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Before concluding that political ideology is at the heart of whether people support or oppose these strikes, however, we should keep in mind that the implementation of the seven-day NHS (which this contract is designed to support) was a Conservative manifesto pledge, which would explain the high levels of opposition from Conservative voters. Or it may be that having voted in the first majority Conservative government since 1992, Conservative voters are reluctant to turn against their own camp. As the results below demonstrate, Conservative voters are the only group to hold the BMA more responsible for the current dispute than Jeremy Hunt.

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In all other quarters (including among UKIP voters), the Government is held most responsible for the current fracas with the Junior Doctors. And so while it remains to be seen if this contract will indeed be Jeremy Hunt’s “last big job in politics”, it certainly seems that attempts to lay blame at the feet of the BMA has largely fallen flat among the UK public.

WHAT HAPPENS NOW?

Going into last week’s strike, there was fear on all sides around the possibility of patient deaths being attributed to the withdrawal of emergency services. Any such event might just turn the tide against the BMA and Junior Doctors, vindicating claims that the strike was “irresponsible” and potentially unethical. There was a palpable tension on Tuesday morning, as the NHS entered unchartered territory and the public waited to see what would happen.

But such stories of patient deaths never materialised. One story did emerge at the beginning of this week of woman who lost her daughter, but her criticism was pointedly aimed at Jeremy Hunt – rather than the doctors. Statistics on admissions during the strike are yet to be released, but we spoke to a number of senior doctors about their experiences during the strike.

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Their comments tell a story of a NHS that united to support Junior Doctors and ensure that safe and effective care was still delivered. In some A&E departments, we heard how patient numbers had reduced significantly as the public with non-urgent illnesses stayed away from hospital and sought help from GPs and walk-in clinics instead.

We could point to this reduction in patient numbers as evidence that the withdrawal of emergency cover induced fear in some patients who needed help. Certainly, 51% of UK adults agree that withdrawing emergency cover is a step too far when it comes to combating the contract imposition. But looking at the results below, I’m more tempted to interpret this reduction as a symbol of solidarity between the public and the doctors.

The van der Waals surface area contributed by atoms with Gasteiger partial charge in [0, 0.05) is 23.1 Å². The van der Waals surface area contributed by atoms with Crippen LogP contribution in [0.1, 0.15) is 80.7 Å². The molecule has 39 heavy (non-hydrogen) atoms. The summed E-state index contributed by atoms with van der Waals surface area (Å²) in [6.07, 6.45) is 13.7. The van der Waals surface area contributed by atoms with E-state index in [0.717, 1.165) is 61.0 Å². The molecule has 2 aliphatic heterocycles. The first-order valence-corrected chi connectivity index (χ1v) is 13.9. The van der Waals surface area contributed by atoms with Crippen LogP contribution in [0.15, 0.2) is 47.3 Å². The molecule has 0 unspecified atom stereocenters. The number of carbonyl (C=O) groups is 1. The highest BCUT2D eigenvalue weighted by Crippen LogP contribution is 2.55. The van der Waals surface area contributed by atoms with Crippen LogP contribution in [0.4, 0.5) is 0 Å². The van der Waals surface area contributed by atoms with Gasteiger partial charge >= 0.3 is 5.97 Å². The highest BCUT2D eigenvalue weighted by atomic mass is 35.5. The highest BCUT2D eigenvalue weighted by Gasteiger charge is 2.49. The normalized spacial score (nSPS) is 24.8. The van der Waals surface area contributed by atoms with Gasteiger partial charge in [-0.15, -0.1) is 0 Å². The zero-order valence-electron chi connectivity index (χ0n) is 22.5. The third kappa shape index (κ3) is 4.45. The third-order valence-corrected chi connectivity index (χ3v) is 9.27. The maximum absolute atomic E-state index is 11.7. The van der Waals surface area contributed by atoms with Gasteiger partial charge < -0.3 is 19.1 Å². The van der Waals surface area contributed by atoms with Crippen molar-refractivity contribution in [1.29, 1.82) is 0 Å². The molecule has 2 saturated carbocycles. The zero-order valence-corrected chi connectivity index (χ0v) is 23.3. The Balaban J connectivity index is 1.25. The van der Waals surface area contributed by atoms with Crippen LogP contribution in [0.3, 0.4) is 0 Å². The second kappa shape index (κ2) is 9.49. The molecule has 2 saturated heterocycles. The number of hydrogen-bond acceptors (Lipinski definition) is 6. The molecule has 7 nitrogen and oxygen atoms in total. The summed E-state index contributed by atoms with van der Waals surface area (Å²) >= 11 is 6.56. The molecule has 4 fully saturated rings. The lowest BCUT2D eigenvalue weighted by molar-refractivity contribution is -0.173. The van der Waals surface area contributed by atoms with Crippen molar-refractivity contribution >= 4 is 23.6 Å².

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Well over 50% of UK adults trust the Junior Doctors more than the government, almost half believe that this contract is an attempt to break up with the NHS and less than a third think that this dispute is about pay and nothing else. It would appear that the BMA and Junior Doctors have put forward their arguments to the public and had them accepted, in large part.

So effectively, in fact, that the majority would support further strike action in the future.

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The new Junior Doctor contract is due to start being implemented from the end of this month. Today, 22 medical colleges and faculties have put forward a proposal aimed at breaking the deadlock and resuming talks between the two sides. Our results over the past few months, plus our latest polling, suggest that the Government has more to gain (in terms of minimising reputational damage) from resuming talks than the BMA.

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If discussions are not resumed, the trends in our data suggest that it is the Government that will end up on the losing side of public opinion. But it is not only public opinion that the Department of Health and the Government should be focused on, it is also the danger that this dispute may alienate an entire generation of Junior Doctors and prospective medical students who want to work in a National Health Service but increasingly feel isolated, demoralised, and under-resourced by those in power.

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Moving forward, the Opinium Healthcare team will continue to monitor public attitudes towards this situation as it unfolds in the coming months. But for now, at least, the fall-out from the latest strikes appears to have drifted almost entirely towards Whitehall, where doctors have been waiting to speak to Jeremy Hunt.

James leads the Healthcare practice at Opinium Research. If you’d like to know more about our Healthcare practice or our research in this area, feel free to get in touch.